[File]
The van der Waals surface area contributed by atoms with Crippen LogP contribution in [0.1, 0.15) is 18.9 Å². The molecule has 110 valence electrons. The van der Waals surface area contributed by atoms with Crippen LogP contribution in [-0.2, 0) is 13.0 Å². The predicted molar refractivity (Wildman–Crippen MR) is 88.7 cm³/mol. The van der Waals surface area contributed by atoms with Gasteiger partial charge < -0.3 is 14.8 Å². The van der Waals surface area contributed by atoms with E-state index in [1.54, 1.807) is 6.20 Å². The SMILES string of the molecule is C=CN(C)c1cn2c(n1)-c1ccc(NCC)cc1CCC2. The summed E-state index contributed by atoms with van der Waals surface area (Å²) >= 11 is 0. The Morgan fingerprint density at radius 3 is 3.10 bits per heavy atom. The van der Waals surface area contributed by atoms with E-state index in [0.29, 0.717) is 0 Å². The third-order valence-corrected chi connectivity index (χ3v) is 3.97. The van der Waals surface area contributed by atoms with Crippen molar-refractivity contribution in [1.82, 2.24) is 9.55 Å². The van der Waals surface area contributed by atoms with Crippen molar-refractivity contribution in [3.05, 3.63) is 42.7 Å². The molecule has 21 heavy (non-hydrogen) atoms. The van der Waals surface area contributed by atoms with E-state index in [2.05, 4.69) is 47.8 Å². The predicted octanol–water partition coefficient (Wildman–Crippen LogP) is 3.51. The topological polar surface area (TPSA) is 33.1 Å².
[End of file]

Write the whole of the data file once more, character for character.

The van der Waals surface area contributed by atoms with Crippen LogP contribution in [0.1, 0.15) is 18.9 Å². The molecule has 110 valence electrons. The van der Waals surface area contributed by atoms with Crippen LogP contribution in [-0.2, 0) is 13.0 Å². The predicted molar refractivity (Wildman–Crippen MR) is 88.7 cm³/mol. The van der Waals surface area contributed by atoms with Gasteiger partial charge < -0.3 is 14.8 Å². The van der Waals surface area contributed by atoms with E-state index in [1.54, 1.807) is 6.20 Å². The SMILES string of the molecule is C=CN(C)c1cn2c(n1)-c1ccc(NCC)cc1CCC2. The summed E-state index contributed by atoms with van der Waals surface area (Å²) >= 11 is 0. The Morgan fingerprint density at radius 3 is 3.10 bits per heavy atom. The van der Waals surface area contributed by atoms with E-state index in [0.29, 0.717) is 0 Å². The third-order valence-corrected chi connectivity index (χ3v) is 3.97. The van der Waals surface area contributed by atoms with Crippen molar-refractivity contribution in [1.82, 2.24) is 9.55 Å². The van der Waals surface area contributed by atoms with Crippen molar-refractivity contribution in [3.05, 3.63) is 42.7 Å². The molecule has 21 heavy (non-hydrogen) atoms. The van der Waals surface area contributed by atoms with E-state index in [2.05, 4.69) is 47.8 Å². The predicted octanol–water partition coefficient (Wildman–Crippen LogP) is 3.51. The topological polar surface area (TPSA) is 33.1 Å².